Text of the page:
The family of Jamar Clark, who was fatally shot by Minneapolis police in 2015, has reached a $200,000 tentative settlement with the city, months after the City Council rejected a previous five-figure offer as too low, reports the Minneapolis Star Tribune. David Suro, the lawyer representing Clark’s father, said, “What this family really wanted wasn’t money. They would like to see some accountability.” Suro said the family came to understand that systemic changes to police training weren’t possible through the courts. The family is satisfied with the $200,000, he said. “They were after change, and the city has indicated that’s not part of this process,” Suro said.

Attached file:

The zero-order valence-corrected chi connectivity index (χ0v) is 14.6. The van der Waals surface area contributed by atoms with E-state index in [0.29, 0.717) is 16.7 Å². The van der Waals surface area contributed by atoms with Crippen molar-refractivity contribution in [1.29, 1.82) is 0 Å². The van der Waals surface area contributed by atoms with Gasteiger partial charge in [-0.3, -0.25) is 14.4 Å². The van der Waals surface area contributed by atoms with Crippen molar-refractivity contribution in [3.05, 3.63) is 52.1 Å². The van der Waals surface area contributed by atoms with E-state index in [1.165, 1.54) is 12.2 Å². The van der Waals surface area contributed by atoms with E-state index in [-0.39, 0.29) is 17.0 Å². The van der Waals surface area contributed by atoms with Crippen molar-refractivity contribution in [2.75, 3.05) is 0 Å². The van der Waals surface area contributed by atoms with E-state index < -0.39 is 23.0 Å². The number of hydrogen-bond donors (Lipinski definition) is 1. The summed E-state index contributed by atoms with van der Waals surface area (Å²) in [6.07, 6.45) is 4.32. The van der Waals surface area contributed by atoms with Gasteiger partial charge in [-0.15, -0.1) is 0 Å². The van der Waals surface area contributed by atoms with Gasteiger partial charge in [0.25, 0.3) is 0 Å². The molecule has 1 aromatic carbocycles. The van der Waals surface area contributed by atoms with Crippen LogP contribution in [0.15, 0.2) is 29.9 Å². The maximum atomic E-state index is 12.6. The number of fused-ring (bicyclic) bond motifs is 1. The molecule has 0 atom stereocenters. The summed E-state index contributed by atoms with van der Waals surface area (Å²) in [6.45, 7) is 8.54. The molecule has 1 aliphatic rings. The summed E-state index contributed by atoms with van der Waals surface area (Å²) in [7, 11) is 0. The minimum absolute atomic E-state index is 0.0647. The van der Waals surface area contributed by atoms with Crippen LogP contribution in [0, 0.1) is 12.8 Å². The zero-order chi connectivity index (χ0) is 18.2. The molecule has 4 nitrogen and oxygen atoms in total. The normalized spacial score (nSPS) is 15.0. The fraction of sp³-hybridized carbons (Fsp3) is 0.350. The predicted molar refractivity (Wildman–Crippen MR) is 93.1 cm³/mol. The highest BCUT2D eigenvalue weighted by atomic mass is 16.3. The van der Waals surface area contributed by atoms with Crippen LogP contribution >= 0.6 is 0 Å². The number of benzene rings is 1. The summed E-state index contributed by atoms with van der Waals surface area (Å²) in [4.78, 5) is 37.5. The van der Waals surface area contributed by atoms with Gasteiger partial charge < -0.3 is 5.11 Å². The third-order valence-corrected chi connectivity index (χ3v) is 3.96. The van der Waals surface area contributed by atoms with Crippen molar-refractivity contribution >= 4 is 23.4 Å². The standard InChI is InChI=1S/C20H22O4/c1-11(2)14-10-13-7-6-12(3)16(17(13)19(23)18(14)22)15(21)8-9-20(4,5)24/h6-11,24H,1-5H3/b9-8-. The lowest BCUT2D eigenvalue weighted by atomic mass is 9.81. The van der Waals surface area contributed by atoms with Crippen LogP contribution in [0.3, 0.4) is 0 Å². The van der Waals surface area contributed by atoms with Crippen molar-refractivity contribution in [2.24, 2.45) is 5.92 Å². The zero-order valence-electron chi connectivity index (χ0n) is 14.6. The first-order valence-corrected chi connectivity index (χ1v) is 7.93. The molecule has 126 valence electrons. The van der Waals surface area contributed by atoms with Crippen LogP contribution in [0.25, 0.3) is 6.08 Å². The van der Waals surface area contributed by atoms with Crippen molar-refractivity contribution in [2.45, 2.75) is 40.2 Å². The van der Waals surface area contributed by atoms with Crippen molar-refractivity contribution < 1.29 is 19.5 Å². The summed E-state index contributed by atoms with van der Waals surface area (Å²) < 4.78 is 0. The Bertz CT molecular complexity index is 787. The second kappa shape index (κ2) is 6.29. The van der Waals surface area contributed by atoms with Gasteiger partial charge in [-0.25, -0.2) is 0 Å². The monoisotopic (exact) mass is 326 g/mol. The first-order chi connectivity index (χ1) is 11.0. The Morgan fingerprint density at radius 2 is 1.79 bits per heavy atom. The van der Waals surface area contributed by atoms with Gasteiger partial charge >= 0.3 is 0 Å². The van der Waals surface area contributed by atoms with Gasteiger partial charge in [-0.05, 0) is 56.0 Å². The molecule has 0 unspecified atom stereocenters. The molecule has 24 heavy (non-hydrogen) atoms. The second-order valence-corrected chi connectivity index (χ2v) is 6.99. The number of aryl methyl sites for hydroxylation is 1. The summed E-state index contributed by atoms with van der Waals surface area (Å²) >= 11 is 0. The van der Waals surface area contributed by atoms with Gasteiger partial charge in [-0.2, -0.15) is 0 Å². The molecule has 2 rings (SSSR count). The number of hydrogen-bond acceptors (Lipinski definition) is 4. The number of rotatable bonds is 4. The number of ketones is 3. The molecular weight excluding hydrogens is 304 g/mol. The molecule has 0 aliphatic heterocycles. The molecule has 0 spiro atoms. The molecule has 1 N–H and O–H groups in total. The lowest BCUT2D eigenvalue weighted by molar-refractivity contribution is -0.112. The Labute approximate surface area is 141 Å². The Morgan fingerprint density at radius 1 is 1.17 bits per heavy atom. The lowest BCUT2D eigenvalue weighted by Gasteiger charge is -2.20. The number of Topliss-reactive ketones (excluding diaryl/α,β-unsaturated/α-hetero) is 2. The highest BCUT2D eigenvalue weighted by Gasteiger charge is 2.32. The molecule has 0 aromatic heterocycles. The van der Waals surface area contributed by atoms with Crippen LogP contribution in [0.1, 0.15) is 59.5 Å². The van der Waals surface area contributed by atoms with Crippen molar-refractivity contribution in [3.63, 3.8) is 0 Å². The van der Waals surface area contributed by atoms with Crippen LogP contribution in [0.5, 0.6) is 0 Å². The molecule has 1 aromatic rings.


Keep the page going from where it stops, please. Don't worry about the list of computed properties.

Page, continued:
The council must approve the Clark settlement. In May, the council approved a $20 million payment in the death of Justine Ruszczyk Damond. The Australian native was fatally shot by Minneapolis police officer Mohammed Noor after she called 911 seeking help. Clark, 24, was shot in the head on Nov. 15, 2015, after an encounter with Minneapolis police officers Mark Ringgenberg and Dustin Schwarze, leading to weeks of protest. Clark was unarmed. Hennepin County Attorney Mike Freeman declined to charge the two officers. Ringgenberg said he felt Clark’s hand on his gun after he took him to the ground and told Schwarze, his partner, to shoot. Schwarze told investigators he warned Clark to let go of Ringgenberg’s gun before shooting him. A group called the Twin Cities Coalition for Justice 4 Jamar, which demanded that the city also pay the Clark family $20 million.